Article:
computational models in systems biology karan mangla 22 nd april 2008 l.
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Computational Models in Systems Biology Karan Mangla 22 nd April, 2008. References. Sachs, K., Perez, O., Pe'er, D., Lauffenburger, D. A. & Nolan, G. P. Causal protein-signaling networks derived from multiparameter single-cell data. Science 308 , 523-529 (2005)

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references
References
  • Sachs, K., Perez, O., Pe'er, D., Lauffenburger, D. A. & Nolan, G. P. Causal protein-signaling networks derived from multiparameter single-cell data. Science308, 523-529 (2005)
  • Fisher, J. & Henzinger, T. A. Executable cell biology. Nat Biotech25, 1239-1249 (2007)
overview
Overview
  • Introduction to Systems Biology
  • Review of Modeling Techniques
  • An Example of Systems Biology in action
systems biology
Systems Biology
  • Goal of systems biology: How do the individual parts interact to yield system behavior?
    • Biology has focused on figuring out the pieces
    • But what happens when you fit them together?

Slide courtesy of Prof. David Dill, Stanford University

large data sets in biology
Large Data sets in Biology
  • Protein Interaction Maps
  • Synthetic Lethality Tests
  • Genome Sequencing
  • DNA Microarray
    • Capture the relative quantities of a large number mRNA’s in the cell
need for systems biology
Need for Systems Biology
  • Large data sets
  • Need to store, integrate and analyze this information into a coherent system
  • Simple diagrammatic representation schemes can no longer provide usable information
a simple kohn map
A Simple Kohn Map

Source: http://discover.nci.nih.gov/kohnk/fig6b.html

types of models
Types of Models
  • Mathematical models are used to represent actual quantitative relations between the molecules in the system
  • Used widely in physics
  • Generally use a system of differential equations to represent the process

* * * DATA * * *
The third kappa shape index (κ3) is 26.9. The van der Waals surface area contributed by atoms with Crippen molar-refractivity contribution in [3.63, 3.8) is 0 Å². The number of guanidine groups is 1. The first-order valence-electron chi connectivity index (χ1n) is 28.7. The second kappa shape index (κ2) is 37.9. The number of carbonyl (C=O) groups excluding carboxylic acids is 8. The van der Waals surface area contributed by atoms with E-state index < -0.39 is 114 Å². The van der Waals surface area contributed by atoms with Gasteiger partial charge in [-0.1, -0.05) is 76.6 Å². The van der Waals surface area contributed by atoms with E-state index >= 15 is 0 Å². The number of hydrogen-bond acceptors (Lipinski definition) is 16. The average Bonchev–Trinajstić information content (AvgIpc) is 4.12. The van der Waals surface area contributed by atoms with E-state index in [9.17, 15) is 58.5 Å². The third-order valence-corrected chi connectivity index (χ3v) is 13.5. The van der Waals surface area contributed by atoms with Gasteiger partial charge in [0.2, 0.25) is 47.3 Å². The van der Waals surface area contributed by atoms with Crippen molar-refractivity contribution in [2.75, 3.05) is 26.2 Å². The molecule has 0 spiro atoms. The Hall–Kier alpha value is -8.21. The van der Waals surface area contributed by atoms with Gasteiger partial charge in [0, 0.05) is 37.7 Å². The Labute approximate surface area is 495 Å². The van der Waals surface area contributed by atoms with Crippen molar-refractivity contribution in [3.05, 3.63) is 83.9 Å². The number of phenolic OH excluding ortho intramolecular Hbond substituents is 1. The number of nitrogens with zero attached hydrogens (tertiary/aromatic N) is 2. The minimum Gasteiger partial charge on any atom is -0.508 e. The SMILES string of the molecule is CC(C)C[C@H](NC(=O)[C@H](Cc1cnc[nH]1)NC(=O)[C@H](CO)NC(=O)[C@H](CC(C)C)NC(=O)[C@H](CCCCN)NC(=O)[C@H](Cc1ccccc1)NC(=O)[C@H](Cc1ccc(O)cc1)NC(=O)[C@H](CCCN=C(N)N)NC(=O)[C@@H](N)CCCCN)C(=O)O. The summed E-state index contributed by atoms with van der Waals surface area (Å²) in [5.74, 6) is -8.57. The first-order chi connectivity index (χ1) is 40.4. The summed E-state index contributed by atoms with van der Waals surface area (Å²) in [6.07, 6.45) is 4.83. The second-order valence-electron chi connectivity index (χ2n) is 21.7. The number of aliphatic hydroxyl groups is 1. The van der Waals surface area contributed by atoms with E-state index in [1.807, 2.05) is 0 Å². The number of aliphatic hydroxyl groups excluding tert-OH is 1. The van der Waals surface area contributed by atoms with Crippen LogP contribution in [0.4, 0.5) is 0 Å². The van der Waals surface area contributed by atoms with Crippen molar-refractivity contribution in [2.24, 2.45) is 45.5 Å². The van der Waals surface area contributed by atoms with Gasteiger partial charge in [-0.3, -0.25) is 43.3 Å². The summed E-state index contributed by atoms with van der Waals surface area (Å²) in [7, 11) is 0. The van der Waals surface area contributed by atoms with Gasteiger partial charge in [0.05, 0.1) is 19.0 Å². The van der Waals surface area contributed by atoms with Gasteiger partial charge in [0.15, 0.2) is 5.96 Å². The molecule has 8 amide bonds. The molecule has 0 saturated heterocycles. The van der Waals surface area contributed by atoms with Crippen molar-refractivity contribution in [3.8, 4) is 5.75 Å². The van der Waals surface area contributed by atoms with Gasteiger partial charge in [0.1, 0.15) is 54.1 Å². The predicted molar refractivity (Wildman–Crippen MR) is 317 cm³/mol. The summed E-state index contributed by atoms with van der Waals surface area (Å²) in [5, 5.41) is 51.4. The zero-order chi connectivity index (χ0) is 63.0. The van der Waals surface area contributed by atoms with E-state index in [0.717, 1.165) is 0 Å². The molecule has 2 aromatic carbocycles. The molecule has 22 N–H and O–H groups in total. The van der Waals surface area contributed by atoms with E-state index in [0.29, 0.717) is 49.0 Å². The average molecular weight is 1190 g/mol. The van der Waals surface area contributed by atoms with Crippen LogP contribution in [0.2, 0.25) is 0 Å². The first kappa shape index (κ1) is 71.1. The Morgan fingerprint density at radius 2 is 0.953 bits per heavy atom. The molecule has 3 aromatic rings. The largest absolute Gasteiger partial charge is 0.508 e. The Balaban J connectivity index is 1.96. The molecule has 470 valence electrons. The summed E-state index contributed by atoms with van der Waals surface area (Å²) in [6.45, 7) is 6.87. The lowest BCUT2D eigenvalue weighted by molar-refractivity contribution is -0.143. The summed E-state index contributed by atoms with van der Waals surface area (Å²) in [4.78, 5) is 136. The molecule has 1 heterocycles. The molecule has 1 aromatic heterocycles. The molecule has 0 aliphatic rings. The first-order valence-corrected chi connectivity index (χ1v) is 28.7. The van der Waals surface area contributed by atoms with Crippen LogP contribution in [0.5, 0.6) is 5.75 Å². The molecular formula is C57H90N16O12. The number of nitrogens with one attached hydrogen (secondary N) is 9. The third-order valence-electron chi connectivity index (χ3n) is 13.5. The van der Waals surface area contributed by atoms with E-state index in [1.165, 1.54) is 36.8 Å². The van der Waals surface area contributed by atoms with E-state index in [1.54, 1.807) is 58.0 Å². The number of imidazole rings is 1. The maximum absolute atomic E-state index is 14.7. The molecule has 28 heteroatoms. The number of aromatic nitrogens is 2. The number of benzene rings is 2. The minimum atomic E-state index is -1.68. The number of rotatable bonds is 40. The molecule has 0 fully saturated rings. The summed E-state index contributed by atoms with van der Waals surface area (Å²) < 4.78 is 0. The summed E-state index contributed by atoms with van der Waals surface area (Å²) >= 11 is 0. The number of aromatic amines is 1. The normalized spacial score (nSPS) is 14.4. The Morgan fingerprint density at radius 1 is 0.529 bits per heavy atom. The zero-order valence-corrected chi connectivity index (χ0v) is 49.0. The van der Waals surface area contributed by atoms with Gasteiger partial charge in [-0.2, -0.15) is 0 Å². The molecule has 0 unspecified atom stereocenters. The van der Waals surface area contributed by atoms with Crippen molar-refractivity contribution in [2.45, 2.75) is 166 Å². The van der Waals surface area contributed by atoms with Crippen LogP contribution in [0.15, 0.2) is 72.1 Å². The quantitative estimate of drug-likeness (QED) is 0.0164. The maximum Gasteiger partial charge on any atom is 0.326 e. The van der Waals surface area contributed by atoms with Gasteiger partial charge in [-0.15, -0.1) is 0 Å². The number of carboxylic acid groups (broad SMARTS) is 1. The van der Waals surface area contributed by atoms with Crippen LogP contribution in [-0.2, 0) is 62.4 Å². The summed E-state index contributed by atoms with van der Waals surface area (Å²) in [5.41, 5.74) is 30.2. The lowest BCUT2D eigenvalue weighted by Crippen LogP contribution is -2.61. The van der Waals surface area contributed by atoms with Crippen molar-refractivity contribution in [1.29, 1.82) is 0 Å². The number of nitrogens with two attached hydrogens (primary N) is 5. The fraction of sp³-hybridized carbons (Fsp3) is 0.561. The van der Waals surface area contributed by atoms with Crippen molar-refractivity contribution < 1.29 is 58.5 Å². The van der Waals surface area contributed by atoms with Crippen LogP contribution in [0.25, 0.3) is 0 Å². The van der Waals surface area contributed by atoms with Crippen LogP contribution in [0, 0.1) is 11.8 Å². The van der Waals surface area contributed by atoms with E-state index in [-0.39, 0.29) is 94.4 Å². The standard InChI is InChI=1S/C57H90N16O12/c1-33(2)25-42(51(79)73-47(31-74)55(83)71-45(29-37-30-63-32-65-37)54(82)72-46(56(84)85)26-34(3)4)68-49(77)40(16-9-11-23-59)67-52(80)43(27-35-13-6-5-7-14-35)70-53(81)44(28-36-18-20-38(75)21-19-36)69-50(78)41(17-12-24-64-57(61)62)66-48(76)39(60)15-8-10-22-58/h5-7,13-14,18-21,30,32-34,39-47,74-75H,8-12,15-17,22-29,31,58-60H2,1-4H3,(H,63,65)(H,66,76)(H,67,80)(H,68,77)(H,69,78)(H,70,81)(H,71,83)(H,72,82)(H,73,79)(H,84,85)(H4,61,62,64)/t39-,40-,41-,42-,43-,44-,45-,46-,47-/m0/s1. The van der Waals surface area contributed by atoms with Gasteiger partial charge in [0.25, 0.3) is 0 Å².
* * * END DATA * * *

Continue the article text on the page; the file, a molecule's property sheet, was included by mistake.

• Can be simulated and, in some cases, analyzed
  • Require very detailed knowledge of the system
a mathematical model
A Mathematical Model

Souce: http://www.homepages.ucl.ac.uk/~ucbpdsb/Report/node21.html

computational models
Computational Models
  • Allow for abstract representations of biological processes
  • Have an inherent execution scheme attached to the model
  • Certain techniques create finite state machines which can be model checked
model checking
Model Checking
  • A technique to analyze finite state machines
  • Essentially can check for certain temporal properties along all possible executions of the machine
  • Properties are of two types
    • LTL : Only temporal properties
        • In the next state, eventually, always
    • CTL : Temporal and path properties
        • Does there exist a path, Along all paths
criteria for evaluating models
Criteria for Evaluating Models
  • Scalability of the modeling scheme
  • Completeness of representation
      • Ability to incorporate a variety of effects at different levels of abstraction
  • Ease and Intuitiveness of the modeling scheme
      • The scheme should be related to actual biology
  • Tools available for the analysis of the information encoded in the model
types of biological processes
Types of Biological Processes
  • Gene Regulatory Networks

Source: http://www.bioinfo.de/isb/2006/06/0010/fig4_small.jpg

metabolic pathways
Metabolic Pathways

Source: http://pinguin.biologie.uni-jena.de/bioinformatik/Forschung/figs/Cglut_net3_color.png

protein interaction pathways
Protein Interaction Pathways

Source: http://jorde-lab.genetics.utah.edu/people/reha/4.gif

computational models16
Computational Models
  • Boolean Network: